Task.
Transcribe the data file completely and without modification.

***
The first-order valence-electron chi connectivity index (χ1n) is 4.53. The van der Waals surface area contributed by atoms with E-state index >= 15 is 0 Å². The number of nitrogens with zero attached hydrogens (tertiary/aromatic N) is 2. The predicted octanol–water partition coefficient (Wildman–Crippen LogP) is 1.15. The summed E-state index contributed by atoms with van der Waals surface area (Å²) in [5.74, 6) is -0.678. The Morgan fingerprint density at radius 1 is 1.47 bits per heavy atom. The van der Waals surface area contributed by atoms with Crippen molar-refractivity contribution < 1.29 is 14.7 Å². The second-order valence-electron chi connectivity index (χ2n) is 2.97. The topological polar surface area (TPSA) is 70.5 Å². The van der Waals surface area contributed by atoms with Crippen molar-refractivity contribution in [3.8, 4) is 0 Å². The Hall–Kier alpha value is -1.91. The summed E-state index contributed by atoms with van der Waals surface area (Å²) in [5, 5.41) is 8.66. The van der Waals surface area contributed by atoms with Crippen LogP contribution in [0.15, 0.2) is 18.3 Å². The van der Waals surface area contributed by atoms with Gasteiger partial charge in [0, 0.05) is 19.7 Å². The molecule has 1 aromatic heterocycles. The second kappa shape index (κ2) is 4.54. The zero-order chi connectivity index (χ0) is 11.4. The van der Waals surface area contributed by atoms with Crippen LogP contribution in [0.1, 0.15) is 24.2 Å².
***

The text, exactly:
The first-order valence-electron chi connectivity index (χ1n) is 4.53. The van der Waals surface area contributed by atoms with E-state index >= 15 is 0 Å². The number of nitrogens with zero attached hydrogens (tertiary/aromatic N) is 2. The predicted octanol–water partition coefficient (Wildman–Crippen LogP) is 1.15. The summed E-state index contributed by atoms with van der Waals surface area (Å²) in [5.74, 6) is -0.678. The Morgan fingerprint density at radius 1 is 1.47 bits per heavy atom. The van der Waals surface area contributed by atoms with Crippen molar-refractivity contribution < 1.29 is 14.7 Å². The second-order valence-electron chi connectivity index (χ2n) is 2.97. The topological polar surface area (TPSA) is 70.5 Å². The van der Waals surface area contributed by atoms with Crippen molar-refractivity contribution in [3.8, 4) is 0 Å². The Hall–Kier alpha value is -1.91. The summed E-state index contributed by atoms with van der Waals surface area (Å²) in [5, 5.41) is 8.66. The van der Waals surface area contributed by atoms with Crippen LogP contribution in [0.15, 0.2) is 18.3 Å². The van der Waals surface area contributed by atoms with Gasteiger partial charge in [0, 0.05) is 19.7 Å². The molecule has 1 aromatic heterocycles. The second kappa shape index (κ2) is 4.54. The zero-order chi connectivity index (χ0) is 11.4. The van der Waals surface area contributed by atoms with Crippen LogP contribution in [0.1, 0.15) is 24.2 Å².